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anyeresoj7575 2014-11-14 10:15pm

Help with ventilation fan
 
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I was looking on Amazon for a fan and I came across this one....of course I like the price but I want to know if it will do the job...any suggestions are welcome and much appreciated.:D

Moth 2014-11-15 2:27pm

This is what I have but I bought it at Home Depot for about the same price. I took the plug off and wired it to a switch. Home Depot had a couple different models to choose from, I got the higher cfm.

I was previously using a attic fan but it was huge and mounted on the outside of my house. When the ice dam fell off my roof it destroyed it and this is what I replaced it with. It doesn't draw as much as the 1200 cfm attic fan did (obviously LOL), but it does a fine job for my small studio.

Good luck.

Moth 2014-11-15 2:30pm

This is the one I have....
http://www.homedepot.com/p/Suncourt-...specifications

edit: Actually, I'm wrong, that's not exactly the one. The cfm isn't right. Let me keep looking. Sorry.

Moth 2014-11-15 2:37pm

The exact one I bought isn't in the Home Depot online catalog anymore.

The price for the Amazon one you found is really good but check the cfm rating. I only worry that that is the maximum boosted cfm and not the free air cfm for that price.

If the free air cfm really is 400 then I might buy that one, too. :-)

anyeresoj7575 2014-11-15 4:00pm

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Quote:

Originally Posted by Moth (Post 4676589)
This is the one I have....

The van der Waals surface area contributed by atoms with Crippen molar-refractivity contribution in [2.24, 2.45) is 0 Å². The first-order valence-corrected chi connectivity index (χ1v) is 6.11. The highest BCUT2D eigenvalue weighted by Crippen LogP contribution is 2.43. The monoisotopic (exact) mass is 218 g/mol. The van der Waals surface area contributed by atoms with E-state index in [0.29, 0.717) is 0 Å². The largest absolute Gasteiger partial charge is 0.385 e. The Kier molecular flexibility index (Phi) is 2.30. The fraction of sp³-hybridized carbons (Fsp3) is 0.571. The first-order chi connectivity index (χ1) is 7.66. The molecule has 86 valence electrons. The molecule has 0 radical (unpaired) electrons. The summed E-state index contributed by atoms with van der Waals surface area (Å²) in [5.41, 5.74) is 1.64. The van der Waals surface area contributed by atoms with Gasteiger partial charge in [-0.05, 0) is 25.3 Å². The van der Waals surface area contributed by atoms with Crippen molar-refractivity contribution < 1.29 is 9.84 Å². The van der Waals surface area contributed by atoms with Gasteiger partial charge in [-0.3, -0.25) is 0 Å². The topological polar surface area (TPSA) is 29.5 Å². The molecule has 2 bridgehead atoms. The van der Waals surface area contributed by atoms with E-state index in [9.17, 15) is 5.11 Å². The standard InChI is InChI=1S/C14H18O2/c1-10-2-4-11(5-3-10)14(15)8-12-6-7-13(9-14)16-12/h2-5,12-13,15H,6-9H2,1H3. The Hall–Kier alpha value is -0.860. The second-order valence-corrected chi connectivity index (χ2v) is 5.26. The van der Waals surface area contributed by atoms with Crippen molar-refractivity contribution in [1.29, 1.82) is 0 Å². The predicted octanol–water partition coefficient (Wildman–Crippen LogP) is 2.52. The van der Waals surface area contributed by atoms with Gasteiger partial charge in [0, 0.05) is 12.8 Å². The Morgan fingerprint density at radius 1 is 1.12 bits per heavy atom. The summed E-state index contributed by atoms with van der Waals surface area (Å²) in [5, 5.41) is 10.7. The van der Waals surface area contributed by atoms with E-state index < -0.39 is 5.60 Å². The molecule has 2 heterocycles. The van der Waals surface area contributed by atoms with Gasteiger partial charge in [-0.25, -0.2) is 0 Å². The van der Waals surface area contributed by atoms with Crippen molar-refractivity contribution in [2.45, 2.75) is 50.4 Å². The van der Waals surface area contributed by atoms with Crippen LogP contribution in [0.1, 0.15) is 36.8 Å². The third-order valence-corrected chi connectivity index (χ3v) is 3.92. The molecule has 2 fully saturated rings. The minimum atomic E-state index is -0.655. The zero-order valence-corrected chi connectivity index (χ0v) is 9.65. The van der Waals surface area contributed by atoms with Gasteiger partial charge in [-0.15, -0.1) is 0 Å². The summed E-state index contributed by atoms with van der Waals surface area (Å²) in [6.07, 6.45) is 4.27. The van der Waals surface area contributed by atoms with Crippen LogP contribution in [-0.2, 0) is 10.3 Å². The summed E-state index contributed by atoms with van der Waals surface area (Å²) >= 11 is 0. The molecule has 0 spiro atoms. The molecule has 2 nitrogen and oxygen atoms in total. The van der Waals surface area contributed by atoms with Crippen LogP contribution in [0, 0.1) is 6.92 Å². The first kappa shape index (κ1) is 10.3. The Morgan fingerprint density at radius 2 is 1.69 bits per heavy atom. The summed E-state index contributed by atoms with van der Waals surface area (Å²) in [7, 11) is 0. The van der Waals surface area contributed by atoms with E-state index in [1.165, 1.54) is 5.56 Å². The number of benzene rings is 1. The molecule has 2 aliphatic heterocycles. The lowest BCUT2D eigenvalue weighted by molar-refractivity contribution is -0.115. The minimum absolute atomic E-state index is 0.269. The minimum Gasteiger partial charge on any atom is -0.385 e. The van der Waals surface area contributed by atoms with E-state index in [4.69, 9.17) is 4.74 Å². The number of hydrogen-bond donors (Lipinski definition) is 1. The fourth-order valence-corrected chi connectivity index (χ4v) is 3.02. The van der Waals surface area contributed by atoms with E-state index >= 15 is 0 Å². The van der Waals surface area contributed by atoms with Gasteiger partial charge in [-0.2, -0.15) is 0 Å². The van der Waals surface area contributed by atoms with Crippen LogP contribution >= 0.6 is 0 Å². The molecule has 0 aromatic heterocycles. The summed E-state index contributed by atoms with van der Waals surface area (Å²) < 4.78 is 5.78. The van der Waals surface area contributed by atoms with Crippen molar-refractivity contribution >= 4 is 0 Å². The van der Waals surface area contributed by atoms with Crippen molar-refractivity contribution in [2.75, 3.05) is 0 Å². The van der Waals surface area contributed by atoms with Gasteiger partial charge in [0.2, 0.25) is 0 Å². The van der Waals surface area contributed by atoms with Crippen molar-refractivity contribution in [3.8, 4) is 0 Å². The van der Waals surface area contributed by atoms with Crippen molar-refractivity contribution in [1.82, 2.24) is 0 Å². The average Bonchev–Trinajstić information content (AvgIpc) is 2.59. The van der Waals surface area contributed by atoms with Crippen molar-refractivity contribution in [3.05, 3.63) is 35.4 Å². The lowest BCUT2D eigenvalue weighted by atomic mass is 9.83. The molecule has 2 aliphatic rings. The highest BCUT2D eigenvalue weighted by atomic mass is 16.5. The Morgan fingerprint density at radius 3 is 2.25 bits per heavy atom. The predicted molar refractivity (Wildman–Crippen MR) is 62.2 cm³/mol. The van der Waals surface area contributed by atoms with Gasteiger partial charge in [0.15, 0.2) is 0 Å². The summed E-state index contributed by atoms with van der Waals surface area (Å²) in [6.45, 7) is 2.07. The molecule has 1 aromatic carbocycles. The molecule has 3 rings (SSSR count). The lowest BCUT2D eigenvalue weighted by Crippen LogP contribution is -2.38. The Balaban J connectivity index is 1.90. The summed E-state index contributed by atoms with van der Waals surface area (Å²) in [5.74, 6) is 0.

http://www.homedepot.com/p/Suncourt-...specifications

edit: Actually, I'm wrong, that's not exactly the one. The cfm isn't right. Let me keep looking. Sorry.

Ok I see they are similar... So I was on the right track..here's a mock setup of my space... It will be located in a small shed outback... I still need the flashing for the backsplash

Moth 2014-11-16 7:54am

The fan will draw best with the straightest, shortest line between your workbench and the outside. Also, the make-up air is just as important. Ideally you will have a window or vent where fresh air comes in at a rate at least equivalent to what you are sucking out. If you don't have fresh air moving into the space, your fan won't draw as well and your air won't be as clean. If you're going to be burning through boro for hours at a time you need more ventilation than someone making tiny beads on a hothead a couple hours a week.

The vent pipe will be above or in front of your torch and the fresh air source should be from behind you when you're facing the torch so that the fresh air comes up and over you and gets drawn out with the bad air. This will give you the cleanest breathing air.

Biggest challenge there is heating the studio if you're in a cold climate because you're sucking the heated air out and cold air back into the shed. Radiant heat is the answer--heat YOU, not the room. I used to have to blow snow off my workbench to start a session so I know what cold working feels like and it sucks. Clamp lights with heat bulbs in them work great but you have to have enough amps to run everything.

Good luck. I like the fan you picked and it will definitely get you started as long as you have good make up air and a short, straight duct run. But I'd feel better more around 600cfm and even 1000 cfm if you're gonna be fuming.


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